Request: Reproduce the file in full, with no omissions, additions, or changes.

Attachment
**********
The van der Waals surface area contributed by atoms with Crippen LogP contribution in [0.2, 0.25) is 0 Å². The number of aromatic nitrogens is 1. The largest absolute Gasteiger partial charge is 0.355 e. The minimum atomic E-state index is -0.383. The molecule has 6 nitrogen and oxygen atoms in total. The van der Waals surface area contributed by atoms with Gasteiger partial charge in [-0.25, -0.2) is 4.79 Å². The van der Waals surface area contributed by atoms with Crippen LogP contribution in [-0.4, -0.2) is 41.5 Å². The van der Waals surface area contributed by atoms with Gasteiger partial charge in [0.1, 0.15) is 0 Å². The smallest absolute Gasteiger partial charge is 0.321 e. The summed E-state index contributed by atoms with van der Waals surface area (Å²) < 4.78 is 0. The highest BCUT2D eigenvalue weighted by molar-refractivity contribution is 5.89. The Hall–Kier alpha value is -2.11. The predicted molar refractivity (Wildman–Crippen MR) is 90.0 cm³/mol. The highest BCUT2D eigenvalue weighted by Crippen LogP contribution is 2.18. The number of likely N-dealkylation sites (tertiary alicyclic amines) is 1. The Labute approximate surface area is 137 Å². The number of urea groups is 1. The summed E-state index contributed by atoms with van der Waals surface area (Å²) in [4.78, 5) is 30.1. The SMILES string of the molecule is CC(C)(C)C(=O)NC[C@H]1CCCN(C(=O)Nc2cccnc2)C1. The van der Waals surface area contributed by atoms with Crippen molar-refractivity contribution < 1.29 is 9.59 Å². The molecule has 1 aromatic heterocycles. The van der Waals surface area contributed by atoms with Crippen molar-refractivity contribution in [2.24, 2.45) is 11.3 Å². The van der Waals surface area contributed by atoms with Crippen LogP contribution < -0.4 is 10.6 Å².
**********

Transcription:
The van der Waals surface area contributed by atoms with Crippen LogP contribution in [0.2, 0.25) is 0 Å². The number of aromatic nitrogens is 1. The largest absolute Gasteiger partial charge is 0.355 e. The minimum atomic E-state index is -0.383. The molecule has 6 nitrogen and oxygen atoms in total. The van der Waals surface area contributed by atoms with Gasteiger partial charge in [-0.25, -0.2) is 4.79 Å². The van der Waals surface area contributed by atoms with Crippen LogP contribution in [-0.4, -0.2) is 41.5 Å². The van der Waals surface area contributed by atoms with Gasteiger partial charge in [0.1, 0.15) is 0 Å². The smallest absolute Gasteiger partial charge is 0.321 e. The summed E-state index contributed by atoms with van der Waals surface area (Å²) < 4.78 is 0. The highest BCUT2D eigenvalue weighted by molar-refractivity contribution is 5.89. The Hall–Kier alpha value is -2.11. The predicted molar refractivity (Wildman–Crippen MR) is 90.0 cm³/mol. The highest BCUT2D eigenvalue weighted by Crippen LogP contribution is 2.18. The number of likely N-dealkylation sites (tertiary alicyclic amines) is 1. The Labute approximate surface area is 137 Å². The number of urea groups is 1. The summed E-state index contributed by atoms with van der Waals surface area (Å²) in [4.78, 5) is 30.1. The SMILES string of the molecule is CC(C)(C)C(=O)NC[C@H]1CCCN(C(=O)Nc2cccnc2)C1. The van der Waals surface area contributed by atoms with Crippen molar-refractivity contribution < 1.29 is 9.59 Å². The molecule has 1 aromatic heterocycles. The van der Waals surface area contributed by atoms with Crippen molar-refractivity contribution in [2.24, 2.45) is 11.3 Å². The van der Waals surface area contributed by atoms with Crippen LogP contribution < -0.4 is 10.6 Å².